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Leading editorial boards and expert observers are condemning the Trump administration’s announcement that it would slash the annual refugee resettlement ceiling to just 30,000. Below are excerpts from pieces penned by the Washington Post, the Los Angeles Times, the Daily News and the International Crisis Group.
The Washington Post editorial board: “The Trump administration gives the world one more reason to lose faith in America”
Another milestone in America’s retreat from global leadership passed Monday when the Trump administration announced that it will cap refugee admissions next year at 30,000, by far the lowest ceiling since the current program was established in 1980. The total is just over a third of the number admitted in 2016, the last year of the Obama administration.
… In announcing this abdication, Secretary of State Mike Pompeo said it should not be misread as “the sole barometer of America’s commitment to vulnerable people around the world.”
That’s a fair point. A “barometer” would include a raft of other programs and initiatives the administration has used to intimidate, deter, remove, oppress and, in some cases, terrify other groups of vulnerable migrants, including many who aspire to enter this country or who are already here: Thousands of Central American parents and children forcibly separated as a means of dissuading their compatriots who might follow. More than 400,000 Hondurans, Salvadorans, Nicaraguans, Haitians and others who lived and worked lawfully in the United States for many years before the administration announced it would terminate their legal status, insisting it was safe for them to go home. Some 700,000 “dreamers” — mostly teens and 20-somethings reared and educated in this country — whose lawful status the administration has struggled mightily to revoke.
The Los Angeles Times editorial board: “Slamming the door on the world’s most vulnerable people is contrary to everything America stands for”:
… For years, the United States has been the global leader in the number of resettled refugees. Since 1980, the U.S. has set an average annual cap of 94,650 refugees, with a high of 231,000 in 1980 in response to Vietnamese and Cambodian migration. For several years under Presidents George W. Bush and Barack Obama, the cap fell to 70,000, but it climbed back up by the end of the Obama administration to 110,000. Enter Donald J. Trump, who lowered the number to 45,000 this year, and now is slashing the cap again — to the lowest level since the Refugee Act of 1980 was enacted.
… The move to reduce the number of refugee resettlements must be viewed within the broader context of this administration’s stingy approach to immigration, from its efforts to ban people from certain mostly Muslim nations to the demands for a wall on the Mexican border — what better symbol of a country shut off from the world than a wall? — to a drop in approved tourism visas and the erosion in the number of people granted citizenship even as applications have increased.
The New York Daily News editorial board: “The flickering beacon: The Trump administration’s un-American slashing of refugee admissions”
Perhaps we should be grateful that, having thrown away age-old ideals that this country is the protector of the persecuted, defender of the oppressed, champion of the despised, the nativists in the Trump administration set the ceiling for refugee admissions at 30,000, and not zero, for fiscal year 2019.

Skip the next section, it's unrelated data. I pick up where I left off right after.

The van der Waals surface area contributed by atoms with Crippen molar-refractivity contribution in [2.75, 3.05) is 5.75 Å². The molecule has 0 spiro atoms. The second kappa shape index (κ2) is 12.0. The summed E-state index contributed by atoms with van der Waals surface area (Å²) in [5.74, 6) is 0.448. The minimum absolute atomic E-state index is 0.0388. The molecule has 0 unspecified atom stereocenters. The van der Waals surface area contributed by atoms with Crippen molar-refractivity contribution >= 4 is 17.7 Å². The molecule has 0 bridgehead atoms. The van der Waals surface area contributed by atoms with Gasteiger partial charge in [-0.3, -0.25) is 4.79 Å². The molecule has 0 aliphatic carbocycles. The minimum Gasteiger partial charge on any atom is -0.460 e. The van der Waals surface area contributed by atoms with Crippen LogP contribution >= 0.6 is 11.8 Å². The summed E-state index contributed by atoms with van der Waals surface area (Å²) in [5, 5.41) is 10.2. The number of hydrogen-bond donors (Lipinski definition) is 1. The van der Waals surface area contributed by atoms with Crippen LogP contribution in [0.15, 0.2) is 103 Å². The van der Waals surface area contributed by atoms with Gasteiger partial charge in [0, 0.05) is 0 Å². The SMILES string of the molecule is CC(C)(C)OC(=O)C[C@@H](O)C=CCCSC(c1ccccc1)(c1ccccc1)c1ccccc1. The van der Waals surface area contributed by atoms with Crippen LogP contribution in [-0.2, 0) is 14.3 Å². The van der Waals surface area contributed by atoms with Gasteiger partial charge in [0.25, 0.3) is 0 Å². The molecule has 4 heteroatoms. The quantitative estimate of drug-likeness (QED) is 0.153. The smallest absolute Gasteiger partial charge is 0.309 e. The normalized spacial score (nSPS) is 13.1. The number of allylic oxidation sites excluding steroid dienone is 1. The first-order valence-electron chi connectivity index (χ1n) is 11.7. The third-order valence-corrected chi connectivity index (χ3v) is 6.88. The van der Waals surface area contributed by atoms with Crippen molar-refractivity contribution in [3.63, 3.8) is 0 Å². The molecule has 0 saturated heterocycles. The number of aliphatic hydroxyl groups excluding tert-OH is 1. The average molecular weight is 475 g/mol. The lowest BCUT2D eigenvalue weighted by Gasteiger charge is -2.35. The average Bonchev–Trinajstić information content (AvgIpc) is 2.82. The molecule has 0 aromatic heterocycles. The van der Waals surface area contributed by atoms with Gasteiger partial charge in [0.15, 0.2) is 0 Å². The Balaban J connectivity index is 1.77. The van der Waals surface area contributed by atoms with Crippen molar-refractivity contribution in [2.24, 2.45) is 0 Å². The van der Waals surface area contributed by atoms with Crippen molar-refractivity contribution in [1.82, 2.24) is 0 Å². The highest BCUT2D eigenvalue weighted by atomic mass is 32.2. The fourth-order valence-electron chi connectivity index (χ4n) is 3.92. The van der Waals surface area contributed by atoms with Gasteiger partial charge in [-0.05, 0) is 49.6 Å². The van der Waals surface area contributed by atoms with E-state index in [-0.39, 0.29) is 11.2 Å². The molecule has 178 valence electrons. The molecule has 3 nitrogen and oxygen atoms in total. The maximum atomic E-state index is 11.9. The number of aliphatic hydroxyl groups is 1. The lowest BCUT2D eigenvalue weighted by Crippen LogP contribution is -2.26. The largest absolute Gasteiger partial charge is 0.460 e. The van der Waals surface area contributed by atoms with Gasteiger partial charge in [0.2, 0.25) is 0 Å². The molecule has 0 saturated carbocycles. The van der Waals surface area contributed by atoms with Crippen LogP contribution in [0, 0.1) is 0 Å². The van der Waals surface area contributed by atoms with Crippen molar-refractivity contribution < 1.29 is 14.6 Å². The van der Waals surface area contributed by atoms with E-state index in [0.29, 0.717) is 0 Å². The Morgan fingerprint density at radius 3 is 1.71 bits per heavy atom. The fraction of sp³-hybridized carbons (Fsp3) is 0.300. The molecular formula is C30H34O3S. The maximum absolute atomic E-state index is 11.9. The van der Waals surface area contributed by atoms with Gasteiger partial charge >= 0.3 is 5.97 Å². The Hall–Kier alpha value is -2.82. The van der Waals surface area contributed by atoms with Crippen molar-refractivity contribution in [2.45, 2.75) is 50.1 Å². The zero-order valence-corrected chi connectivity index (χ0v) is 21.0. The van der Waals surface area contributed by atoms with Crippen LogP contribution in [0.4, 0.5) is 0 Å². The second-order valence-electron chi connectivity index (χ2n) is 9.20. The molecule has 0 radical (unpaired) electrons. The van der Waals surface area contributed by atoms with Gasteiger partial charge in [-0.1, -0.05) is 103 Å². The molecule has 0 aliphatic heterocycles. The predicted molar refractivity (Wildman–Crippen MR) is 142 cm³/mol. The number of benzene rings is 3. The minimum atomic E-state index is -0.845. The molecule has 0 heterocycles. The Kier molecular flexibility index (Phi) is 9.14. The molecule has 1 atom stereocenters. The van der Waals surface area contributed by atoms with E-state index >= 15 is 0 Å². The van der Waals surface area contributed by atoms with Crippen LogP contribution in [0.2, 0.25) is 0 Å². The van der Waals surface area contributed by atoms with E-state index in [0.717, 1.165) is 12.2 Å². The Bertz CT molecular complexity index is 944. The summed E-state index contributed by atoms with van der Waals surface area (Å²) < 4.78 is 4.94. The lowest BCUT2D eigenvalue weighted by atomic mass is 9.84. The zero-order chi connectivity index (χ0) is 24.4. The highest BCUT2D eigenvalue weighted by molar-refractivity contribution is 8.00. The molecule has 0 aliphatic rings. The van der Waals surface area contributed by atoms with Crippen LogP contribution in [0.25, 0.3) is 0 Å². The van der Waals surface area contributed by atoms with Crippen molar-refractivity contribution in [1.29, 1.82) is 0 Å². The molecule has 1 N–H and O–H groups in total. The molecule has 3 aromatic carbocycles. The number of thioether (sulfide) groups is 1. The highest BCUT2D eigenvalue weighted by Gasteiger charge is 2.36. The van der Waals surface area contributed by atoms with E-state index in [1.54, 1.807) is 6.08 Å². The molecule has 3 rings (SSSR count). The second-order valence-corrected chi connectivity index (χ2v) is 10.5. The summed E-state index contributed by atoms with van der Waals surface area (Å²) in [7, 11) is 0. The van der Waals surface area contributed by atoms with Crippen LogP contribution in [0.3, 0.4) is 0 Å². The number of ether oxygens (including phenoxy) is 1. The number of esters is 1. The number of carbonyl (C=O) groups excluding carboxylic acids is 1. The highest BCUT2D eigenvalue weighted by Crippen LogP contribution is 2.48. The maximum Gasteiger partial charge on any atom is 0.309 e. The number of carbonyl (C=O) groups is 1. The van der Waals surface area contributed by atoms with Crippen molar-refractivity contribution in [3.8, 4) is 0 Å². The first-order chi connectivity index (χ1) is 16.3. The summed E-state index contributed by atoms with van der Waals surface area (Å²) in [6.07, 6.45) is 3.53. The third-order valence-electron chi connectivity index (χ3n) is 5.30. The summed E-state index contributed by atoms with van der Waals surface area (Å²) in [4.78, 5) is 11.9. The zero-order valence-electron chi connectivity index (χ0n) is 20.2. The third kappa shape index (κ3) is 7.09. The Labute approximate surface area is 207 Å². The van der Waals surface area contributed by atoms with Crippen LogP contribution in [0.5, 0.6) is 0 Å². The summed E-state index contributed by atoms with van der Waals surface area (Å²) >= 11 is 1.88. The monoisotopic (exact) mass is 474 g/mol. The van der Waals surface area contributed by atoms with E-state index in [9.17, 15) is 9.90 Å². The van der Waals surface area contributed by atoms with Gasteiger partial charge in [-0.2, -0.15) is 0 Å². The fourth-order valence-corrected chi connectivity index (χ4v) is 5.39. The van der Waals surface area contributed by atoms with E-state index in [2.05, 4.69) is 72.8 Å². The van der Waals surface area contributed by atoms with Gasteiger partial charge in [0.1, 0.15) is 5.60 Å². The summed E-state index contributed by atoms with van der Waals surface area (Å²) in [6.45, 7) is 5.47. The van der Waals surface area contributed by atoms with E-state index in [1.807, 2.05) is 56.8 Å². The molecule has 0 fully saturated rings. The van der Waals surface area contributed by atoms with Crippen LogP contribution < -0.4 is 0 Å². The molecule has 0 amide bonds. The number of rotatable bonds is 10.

The cap for FY 2018, of 45,000, was already the lowest since the program began in 1980; the actual total admitted was less than 34,000. The prior year, responding to roiling wars and turmoil worldwide, President Obama set the max at 110,000, and almost 97,000 gained entry.
To President Trump and advisers like Stephen Miller, strangers are threats; admitting them is weakness.
Don’t tell them about the legacy of Albert Einstein, Sergey Brin, Madeleine Albright and Hannah Arendt. Just pull up the ramp — even in the midst of crises that are forcing record numbers of people to flee their homes and countries, including Syria, Afghanistan, South Sudan, Myanmar and Somalia.
In an op-ed for Politico Magazine, Robert Malley, CEO of the International Crisis Group, and Stephen Pomper, U.S. program director for the International Crisis Group:
It has been strange and unsettling to watch how much effort the Trump team has put into damaging the U.S. government’s own refugee resettlement program, but give them points for effectiveness.
On Monday, Secretary of State Mike Pompeo announced that the refugee ceiling for the coming fiscal year will be 30,000. It is the lowest number in the history of the nearly 40-year-old resettlement program. In so doing, he answered the depressing question experts have been asking for the past several weeks: Would the administration stay put at the record-low level it set for itself in 2018 — 45,000 refugees — or seek to plumb new depths in the coming year?
… Maybe the administration’s posture toward refugees is about something that no economic study or security regime or personnel infusion can fix. Maybe it’s about who the refugees are. After all, this is a president who called a major swathe of the global south “shithole countries,” who pined for higher levels of Norwegian migration, and whose administration draws policy inspiration from polemicists like Ann Coulter — who has described human diversity as a “train wreck.”
If that’s true, if that’s what is driving the administration’s war against a program that has provided transformative assistance to more than three million people over nearly four decades, and projected America’s best face to the world, then it’s time to come clean. The flimsy justifications the administration has offered don’t compute. They should invite the American people to judge them on the strength of their bitter convictions.